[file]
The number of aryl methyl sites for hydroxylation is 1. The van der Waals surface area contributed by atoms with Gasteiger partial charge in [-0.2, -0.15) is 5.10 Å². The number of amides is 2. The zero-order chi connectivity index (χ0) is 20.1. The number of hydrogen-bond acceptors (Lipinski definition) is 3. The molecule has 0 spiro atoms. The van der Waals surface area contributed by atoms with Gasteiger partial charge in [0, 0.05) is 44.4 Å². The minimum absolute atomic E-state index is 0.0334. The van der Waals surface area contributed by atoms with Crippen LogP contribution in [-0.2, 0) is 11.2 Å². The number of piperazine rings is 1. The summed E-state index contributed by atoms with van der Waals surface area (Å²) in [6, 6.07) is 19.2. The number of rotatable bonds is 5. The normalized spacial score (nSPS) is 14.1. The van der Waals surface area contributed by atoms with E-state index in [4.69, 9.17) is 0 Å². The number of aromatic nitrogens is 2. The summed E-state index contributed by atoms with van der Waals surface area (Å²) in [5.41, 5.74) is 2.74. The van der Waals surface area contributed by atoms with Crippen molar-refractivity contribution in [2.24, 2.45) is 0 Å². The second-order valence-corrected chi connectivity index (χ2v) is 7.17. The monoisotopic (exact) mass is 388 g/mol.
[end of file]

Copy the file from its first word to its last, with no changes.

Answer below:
The number of aryl methyl sites for hydroxylation is 1. The van der Waals surface area contributed by atoms with Gasteiger partial charge in [-0.2, -0.15) is 5.10 Å². The number of amides is 2. The zero-order chi connectivity index (χ0) is 20.1. The number of hydrogen-bond acceptors (Lipinski definition) is 3. The molecule has 0 spiro atoms. The van der Waals surface area contributed by atoms with Gasteiger partial charge in [0, 0.05) is 44.4 Å². The minimum absolute atomic E-state index is 0.0334. The van der Waals surface area contributed by atoms with Crippen LogP contribution in [-0.2, 0) is 11.2 Å². The number of piperazine rings is 1. The summed E-state index contributed by atoms with van der Waals surface area (Å²) in [6, 6.07) is 19.2. The number of rotatable bonds is 5. The normalized spacial score (nSPS) is 14.1. The van der Waals surface area contributed by atoms with E-state index in [4.69, 9.17) is 0 Å². The number of aromatic nitrogens is 2. The summed E-state index contributed by atoms with van der Waals surface area (Å²) in [5.41, 5.74) is 2.74. The van der Waals surface area contributed by atoms with Crippen molar-refractivity contribution in [2.24, 2.45) is 0 Å². The second-order valence-corrected chi connectivity index (χ2v) is 7.17. The monoisotopic (exact) mass is 388 g/mol.